A journalist misses the stories around her.
Jan 23, 2006, Vol. 11, No. 18 • By ANN STAPLETON
And so the question becomes, can Emma Gant (her name a cross between Jane Austen's "heroine whom no one but myself will much like" and Thomas Wolfe's Eugene Gant, unable to go home again) carry the novel? It's a curious phenomenon. All the pieces are in place here: the epigraphs by Spanish exiles, Emma's story, usurpations large and small, the overlay of mythos. Yet the parts remain separate and immobilized, like a string of railroad cars with no couplers and no engine. We have our tickets, but nobody is going anywhere. And then we realize what's missing. That the absent element is the reader's engagement--the spark of interest, the willingness, the absorption necessary to fire things up and move the scenery along--should not be at all surprising.
Life is personal. Human beings are naturally self-serving creatures, when not in the throes of occasional magnanimous and glorious acts, and in literature our self-interest (though it set the deconstructionists in their death throes to another round of hissing and shrieking) is best served by characters (preferably more than one, but even one will do) whom we can--yes, I'll say it outright--whom we can love.
I use the term loosely, to suggest someone, however flawed, whose fate engages us deeply. That there is no one here who fits that description represents an exile from meaning and pleasure that we might well protest.
But we are still left with the paradox of Emma's presence: that she consumes all the oxygen in the novel, and yet somehow her flame remains too dim by which to see much. (In Greek, Persephone means "she who destroys the light.") In an indicative scene on a borrowed houseboat, Emma uses a bathroom decked out with hundreds of small mirrors:
Virtually every inch of wall was covered with them. Square ones, round ones, heart-shaped, Art Deco, Tiffany, Woolworth's, framed in seashells, the masks of Comedy and Tragedy, you name it. Yet nowhere could you have an extensive view of yourself. While seated, I . . . partook of snippets of my anatomy, none of which, because of the limited views allowed, was either alarming or flattering.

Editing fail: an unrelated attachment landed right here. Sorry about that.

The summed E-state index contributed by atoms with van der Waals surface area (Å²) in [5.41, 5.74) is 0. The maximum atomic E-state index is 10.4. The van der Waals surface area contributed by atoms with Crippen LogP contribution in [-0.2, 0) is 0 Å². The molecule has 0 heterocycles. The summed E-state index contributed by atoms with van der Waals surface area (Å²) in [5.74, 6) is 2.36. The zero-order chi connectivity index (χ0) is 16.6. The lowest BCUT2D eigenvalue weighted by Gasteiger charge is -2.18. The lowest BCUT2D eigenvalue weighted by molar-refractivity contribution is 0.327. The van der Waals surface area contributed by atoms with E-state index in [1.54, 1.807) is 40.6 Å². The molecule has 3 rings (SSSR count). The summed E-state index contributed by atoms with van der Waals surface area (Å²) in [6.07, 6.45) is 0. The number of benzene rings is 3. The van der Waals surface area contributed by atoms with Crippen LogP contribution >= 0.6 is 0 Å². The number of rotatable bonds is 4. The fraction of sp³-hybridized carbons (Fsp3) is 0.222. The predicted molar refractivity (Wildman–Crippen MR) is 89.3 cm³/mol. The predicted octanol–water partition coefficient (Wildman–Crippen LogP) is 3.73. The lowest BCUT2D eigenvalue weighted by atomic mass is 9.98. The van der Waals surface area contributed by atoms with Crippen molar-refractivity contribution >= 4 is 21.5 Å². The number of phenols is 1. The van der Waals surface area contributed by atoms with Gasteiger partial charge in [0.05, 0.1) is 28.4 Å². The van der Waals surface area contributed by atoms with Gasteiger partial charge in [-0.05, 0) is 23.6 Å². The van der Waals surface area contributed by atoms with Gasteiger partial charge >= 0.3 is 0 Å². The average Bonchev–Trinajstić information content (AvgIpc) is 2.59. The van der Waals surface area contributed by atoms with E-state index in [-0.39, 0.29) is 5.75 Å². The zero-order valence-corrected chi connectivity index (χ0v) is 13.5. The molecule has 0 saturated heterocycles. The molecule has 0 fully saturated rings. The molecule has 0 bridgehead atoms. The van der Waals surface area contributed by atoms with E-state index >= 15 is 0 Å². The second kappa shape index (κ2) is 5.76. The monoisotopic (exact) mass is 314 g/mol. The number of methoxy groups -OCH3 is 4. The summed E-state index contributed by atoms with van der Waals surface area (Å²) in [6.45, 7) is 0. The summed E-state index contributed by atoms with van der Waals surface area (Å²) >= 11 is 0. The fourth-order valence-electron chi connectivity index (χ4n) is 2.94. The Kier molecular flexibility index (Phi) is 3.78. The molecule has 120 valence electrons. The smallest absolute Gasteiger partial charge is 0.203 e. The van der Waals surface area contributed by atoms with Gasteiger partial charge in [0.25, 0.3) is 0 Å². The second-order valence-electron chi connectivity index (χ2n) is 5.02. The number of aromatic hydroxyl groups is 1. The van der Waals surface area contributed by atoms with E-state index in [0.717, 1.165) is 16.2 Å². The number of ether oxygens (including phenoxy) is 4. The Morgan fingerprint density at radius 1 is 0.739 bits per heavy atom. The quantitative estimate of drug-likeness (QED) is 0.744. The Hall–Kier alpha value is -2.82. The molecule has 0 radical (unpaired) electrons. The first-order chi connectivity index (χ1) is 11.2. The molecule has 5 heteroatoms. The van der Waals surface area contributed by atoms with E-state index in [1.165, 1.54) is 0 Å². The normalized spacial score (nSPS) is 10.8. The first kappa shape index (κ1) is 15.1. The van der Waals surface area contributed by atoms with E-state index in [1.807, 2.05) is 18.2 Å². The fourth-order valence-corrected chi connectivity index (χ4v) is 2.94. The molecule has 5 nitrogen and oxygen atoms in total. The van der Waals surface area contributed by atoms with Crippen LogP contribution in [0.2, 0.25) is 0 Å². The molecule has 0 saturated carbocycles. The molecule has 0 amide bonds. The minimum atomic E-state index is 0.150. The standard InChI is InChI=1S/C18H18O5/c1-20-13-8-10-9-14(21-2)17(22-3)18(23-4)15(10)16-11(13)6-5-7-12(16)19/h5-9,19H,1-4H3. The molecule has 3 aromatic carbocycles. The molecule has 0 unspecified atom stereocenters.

And thus we always encounter Emma, fixated on her own image, but never able to see herself clearly, every person she meets a miniature looking glass in which to regard her own visage. Similarly, we are at the mercy of "the limited views allowed" by Godwin's choice of Emma as narrator. Whereas Jane Austen had the third person at her disposal to moderate the effects on the reader of her not-quite-likable Emma, Godwin has chosen the first person as her vehicle, and Emma to drive it. But in addition to the awkward self-boosterism the choice engenders ("My combination of attractive surface and interesting mind appeared to be having its effect") a character like Emma's begs for authorial intrusion, both to censure and to save her.
To be fair, Emma does make a bit of progress toward the end of the work, particularly in a scene around the pool at the Julia Tuttle when, surrounded by the exiles, she forgets herself a little, engages with Luisa, and is able, finally, to take her first swim. But her immersion seems too little too late, and is undercut by the affectless, science-book language of her epiphany: Like Emma, we are given the words, but not the feeling:
Lulled by my partial submersion in the watery element, and by the discipline of rhythmic breathing, my mind began to unclench and let go of its habitual frets. . . . Associations spooled out and made new contacts. Tough subjects and their interconnections pulsed with interest. . . . Our designs in progress collided, intermingled, left behind imprints, created more options, each with its set of branches and subbranches.
When Emma's boss (nicknamed Lucifer), despised by Emma for not much better reason than that he remains immune to her charms, in a sudden, anticipated-all-book-long strike, finally absconds with her (simply a reassignment of Emma to a work location she does not prefer), we are not moved to round up a search party. In truth, we are a bit relieved. Her absence will not turn the topside weather glacial and dull, and leave us lonely for human connection. It was, regrettably, her presence that did that.
Ann Stapleton is a writer in Ohio.